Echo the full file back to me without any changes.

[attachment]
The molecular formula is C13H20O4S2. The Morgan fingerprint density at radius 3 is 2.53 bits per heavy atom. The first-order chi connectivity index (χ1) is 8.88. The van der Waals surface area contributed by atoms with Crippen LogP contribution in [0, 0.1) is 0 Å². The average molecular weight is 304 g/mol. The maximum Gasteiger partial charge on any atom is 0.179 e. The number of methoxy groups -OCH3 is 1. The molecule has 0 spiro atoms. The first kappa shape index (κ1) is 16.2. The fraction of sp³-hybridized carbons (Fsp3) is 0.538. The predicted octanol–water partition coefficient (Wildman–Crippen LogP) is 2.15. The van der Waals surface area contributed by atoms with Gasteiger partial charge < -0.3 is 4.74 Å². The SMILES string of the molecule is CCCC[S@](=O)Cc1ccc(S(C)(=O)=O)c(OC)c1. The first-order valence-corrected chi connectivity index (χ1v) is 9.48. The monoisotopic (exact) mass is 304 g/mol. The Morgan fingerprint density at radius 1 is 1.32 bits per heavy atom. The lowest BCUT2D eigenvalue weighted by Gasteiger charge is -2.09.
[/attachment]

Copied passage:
The molecular formula is C13H20O4S2. The Morgan fingerprint density at radius 3 is 2.53 bits per heavy atom. The first-order chi connectivity index (χ1) is 8.88. The van der Waals surface area contributed by atoms with Crippen LogP contribution in [0, 0.1) is 0 Å². The average molecular weight is 304 g/mol. The maximum Gasteiger partial charge on any atom is 0.179 e. The number of methoxy groups -OCH3 is 1. The molecule has 0 spiro atoms. The first kappa shape index (κ1) is 16.2. The fraction of sp³-hybridized carbons (Fsp3) is 0.538. The predicted octanol–water partition coefficient (Wildman–Crippen LogP) is 2.15. The van der Waals surface area contributed by atoms with Gasteiger partial charge < -0.3 is 4.74 Å². The SMILES string of the molecule is CCCC[S@](=O)Cc1ccc(S(C)(=O)=O)c(OC)c1. The first-order valence-corrected chi connectivity index (χ1v) is 9.48. The monoisotopic (exact) mass is 304 g/mol. The Morgan fingerprint density at radius 1 is 1.32 bits per heavy atom. The lowest BCUT2D eigenvalue weighted by Gasteiger charge is -2.09.